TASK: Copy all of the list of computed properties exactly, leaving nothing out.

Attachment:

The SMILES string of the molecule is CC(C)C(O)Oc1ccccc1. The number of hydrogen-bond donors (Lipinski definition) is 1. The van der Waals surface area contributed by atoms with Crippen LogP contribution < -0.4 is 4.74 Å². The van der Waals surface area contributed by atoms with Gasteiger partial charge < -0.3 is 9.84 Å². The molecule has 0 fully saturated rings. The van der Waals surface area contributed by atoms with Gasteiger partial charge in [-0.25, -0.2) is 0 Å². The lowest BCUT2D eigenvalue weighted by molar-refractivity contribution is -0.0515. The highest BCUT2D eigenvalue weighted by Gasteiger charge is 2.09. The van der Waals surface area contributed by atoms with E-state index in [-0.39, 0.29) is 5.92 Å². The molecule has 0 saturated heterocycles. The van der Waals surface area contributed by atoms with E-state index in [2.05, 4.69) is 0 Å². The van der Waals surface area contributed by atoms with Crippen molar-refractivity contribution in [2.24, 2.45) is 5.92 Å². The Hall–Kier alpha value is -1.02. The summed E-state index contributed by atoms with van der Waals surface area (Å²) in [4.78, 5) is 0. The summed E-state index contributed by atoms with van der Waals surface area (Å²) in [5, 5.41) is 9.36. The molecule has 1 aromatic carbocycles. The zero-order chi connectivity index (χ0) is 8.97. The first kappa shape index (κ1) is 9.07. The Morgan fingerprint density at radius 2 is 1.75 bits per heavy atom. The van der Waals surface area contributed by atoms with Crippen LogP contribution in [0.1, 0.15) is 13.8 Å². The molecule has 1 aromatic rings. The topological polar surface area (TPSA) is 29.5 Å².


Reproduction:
The SMILES string of the molecule is CC(C)C(O)Oc1ccccc1. The number of hydrogen-bond donors (Lipinski definition) is 1. The van der Waals surface area contributed by atoms with Crippen LogP contribution < -0.4 is 4.74 Å². The van der Waals surface area contributed by atoms with Gasteiger partial charge < -0.3 is 9.84 Å². The molecule has 0 fully saturated rings. The van der Waals surface area contributed by atoms with Gasteiger partial charge in [-0.25, -0.2) is 0 Å². The lowest BCUT2D eigenvalue weighted by molar-refractivity contribution is -0.0515. The highest BCUT2D eigenvalue weighted by Gasteiger charge is 2.09. The van der Waals surface area contributed by atoms with E-state index in [-0.39, 0.29) is 5.92 Å². The molecule has 0 saturated heterocycles. The van der Waals surface area contributed by atoms with E-state index in [2.05, 4.69) is 0 Å². The van der Waals surface area contributed by atoms with Crippen molar-refractivity contribution in [2.24, 2.45) is 5.92 Å². The Hall–Kier alpha value is -1.02. The summed E-state index contributed by atoms with van der Waals surface area (Å²) in [4.78, 5) is 0. The summed E-state index contributed by atoms with van der Waals surface area (Å²) in [5, 5.41) is 9.36. The molecule has 1 aromatic carbocycles. The zero-order chi connectivity index (χ0) is 8.97. The first kappa shape index (κ1) is 9.07. The Morgan fingerprint density at radius 2 is 1.75 bits per heavy atom. The van der Waals surface area contributed by atoms with Crippen LogP contribution in [0.1, 0.15) is 13.8 Å². The molecule has 1 aromatic rings. The topological polar surface area (TPSA) is 29.5 Å².